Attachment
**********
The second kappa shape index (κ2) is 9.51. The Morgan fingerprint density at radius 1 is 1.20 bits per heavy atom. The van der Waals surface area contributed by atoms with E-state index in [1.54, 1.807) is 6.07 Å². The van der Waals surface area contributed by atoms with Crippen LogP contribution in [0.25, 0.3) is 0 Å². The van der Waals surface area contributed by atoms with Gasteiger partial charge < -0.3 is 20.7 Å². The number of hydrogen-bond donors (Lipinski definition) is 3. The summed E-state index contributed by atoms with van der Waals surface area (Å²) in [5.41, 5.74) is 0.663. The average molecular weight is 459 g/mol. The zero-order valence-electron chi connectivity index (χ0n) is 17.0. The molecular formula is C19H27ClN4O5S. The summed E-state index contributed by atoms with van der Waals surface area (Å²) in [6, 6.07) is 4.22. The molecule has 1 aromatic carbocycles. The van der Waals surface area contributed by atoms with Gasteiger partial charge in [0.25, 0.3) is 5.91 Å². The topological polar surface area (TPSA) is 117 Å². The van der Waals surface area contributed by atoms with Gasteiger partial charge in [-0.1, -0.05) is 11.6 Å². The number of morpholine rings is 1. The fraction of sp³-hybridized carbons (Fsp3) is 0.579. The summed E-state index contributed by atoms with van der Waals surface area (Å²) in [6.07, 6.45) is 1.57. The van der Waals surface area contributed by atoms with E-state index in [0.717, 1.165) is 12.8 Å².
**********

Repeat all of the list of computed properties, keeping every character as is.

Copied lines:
The second kappa shape index (κ2) is 9.51. The Morgan fingerprint density at radius 1 is 1.20 bits per heavy atom. The van der Waals surface area contributed by atoms with E-state index in [1.54, 1.807) is 6.07 Å². The van der Waals surface area contributed by atoms with Crippen LogP contribution in [0.25, 0.3) is 0 Å². The van der Waals surface area contributed by atoms with Gasteiger partial charge < -0.3 is 20.7 Å². The number of hydrogen-bond donors (Lipinski definition) is 3. The summed E-state index contributed by atoms with van der Waals surface area (Å²) in [5.41, 5.74) is 0.663. The average molecular weight is 459 g/mol. The zero-order valence-electron chi connectivity index (χ0n) is 17.0. The molecular formula is C19H27ClN4O5S. The summed E-state index contributed by atoms with van der Waals surface area (Å²) in [6, 6.07) is 4.22. The molecule has 1 aromatic carbocycles. The van der Waals surface area contributed by atoms with Gasteiger partial charge in [0.25, 0.3) is 5.91 Å². The topological polar surface area (TPSA) is 117 Å². The van der Waals surface area contributed by atoms with Gasteiger partial charge in [-0.1, -0.05) is 11.6 Å². The number of morpholine rings is 1. The fraction of sp³-hybridized carbons (Fsp3) is 0.579. The summed E-state index contributed by atoms with van der Waals surface area (Å²) in [6.07, 6.45) is 1.57. The van der Waals surface area contributed by atoms with E-state index in [0.717, 1.165) is 12.8 Å².